Halliburton, Bechtel et al. to make a killing on Iraq's reconstruction would
have to pay these companies again, this time in compensation for their
While the enormous profits being made in Iraq are strictly private, it turns
out that the entire risk is being shouldered by the public.
For the non-US firms in the room, OPIC's announcement is anything but
reassuring: Since only US companies are eligible for its insurance, and the
private insurers are sitting it out, how can they compete? The answer is
they likely cannot. Some countries may decide to match OPIC's Iraq program.
But in the short term, not only has the US government barred companies from
non-"coalition partners" from competing for contracts against US firms, it
made sure that the foreign firms that are allowed to compete will do so at a
The reconstruction of Iraq has emerged as a vast protectionist racket, a
neocon New Deal that transfers limitless public funds --in contracts, loans
and insurance--to private firms, and even gets rid of the foreign
to boot, under the guise of "national security." Ironically, these firms are
being handed this corporate welfare so they can take full advantage of
CPA-imposed laws that systematically strip Iraqi industry of all its
protections, from import tariffs to limits on foreign ownership. Michael
Fleisher, head of private-sector development for the CPA, recently explained
to a group of Iraqi businesspeople why these protections had to be removed.
"Protected businesses never, never become competitive," he said. Quick,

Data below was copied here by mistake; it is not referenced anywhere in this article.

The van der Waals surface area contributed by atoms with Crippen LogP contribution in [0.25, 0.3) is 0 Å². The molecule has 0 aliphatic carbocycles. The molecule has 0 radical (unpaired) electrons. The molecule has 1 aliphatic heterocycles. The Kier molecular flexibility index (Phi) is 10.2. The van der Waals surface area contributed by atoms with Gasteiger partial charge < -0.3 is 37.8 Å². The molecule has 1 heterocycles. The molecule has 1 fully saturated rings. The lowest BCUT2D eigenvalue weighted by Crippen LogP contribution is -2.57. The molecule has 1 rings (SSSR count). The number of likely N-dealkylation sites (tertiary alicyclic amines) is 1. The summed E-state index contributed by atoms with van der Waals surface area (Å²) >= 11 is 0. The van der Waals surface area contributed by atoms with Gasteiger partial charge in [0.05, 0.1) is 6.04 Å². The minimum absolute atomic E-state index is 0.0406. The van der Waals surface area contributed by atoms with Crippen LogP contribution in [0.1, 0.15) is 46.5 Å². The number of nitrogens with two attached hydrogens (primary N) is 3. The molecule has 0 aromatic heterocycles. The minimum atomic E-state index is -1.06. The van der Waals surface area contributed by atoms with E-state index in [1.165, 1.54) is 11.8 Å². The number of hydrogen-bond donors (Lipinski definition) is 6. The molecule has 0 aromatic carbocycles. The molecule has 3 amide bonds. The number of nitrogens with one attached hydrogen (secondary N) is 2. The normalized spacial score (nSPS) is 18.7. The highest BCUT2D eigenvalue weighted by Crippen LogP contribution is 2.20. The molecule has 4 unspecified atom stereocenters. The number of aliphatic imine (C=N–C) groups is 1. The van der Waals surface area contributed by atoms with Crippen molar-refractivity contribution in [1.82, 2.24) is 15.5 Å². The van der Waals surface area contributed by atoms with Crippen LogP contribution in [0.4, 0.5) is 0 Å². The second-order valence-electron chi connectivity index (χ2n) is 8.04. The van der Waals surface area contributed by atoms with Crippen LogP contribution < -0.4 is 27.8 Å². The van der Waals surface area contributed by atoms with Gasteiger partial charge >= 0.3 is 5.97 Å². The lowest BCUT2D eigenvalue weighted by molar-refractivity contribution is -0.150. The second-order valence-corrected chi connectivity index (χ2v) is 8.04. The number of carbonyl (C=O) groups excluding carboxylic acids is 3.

somebody tell OPIC and Paul Wolfowitz.
The issue of US double standards comes up again at the conference when a CPA
representative takes the podium. A legal adviser to Bremer, Carole Basri has
simple message: Reconstruction is being sabotaged by Iraqi corruption. "My
fear is that corruption will be the downfall," she says ominously, blaming
problem on "a thirty-five-year gap in knowledge" in Iraq that has made
"not aware of current accounting standards and ideas on anticorruption."
Foreign investors, she said, must engage in "education--bring people up to
It's hard to imagine what world-class standards she's referring to, or who,
exactly, will be doing this educating. Halliburton, with its accounting
scandals back home and its outrageous overbilling for gasoline in Iraq? The
CPA, with its two officers under investigation for bribetaking, and
nonexistent fiscal oversight? On the final day of ReBuilding Iraq 2, the
headline in our complimentary copies of the Financial Times (a conference
sponsor) is "Boeing linked to Perle investment fund." Perhaps Richard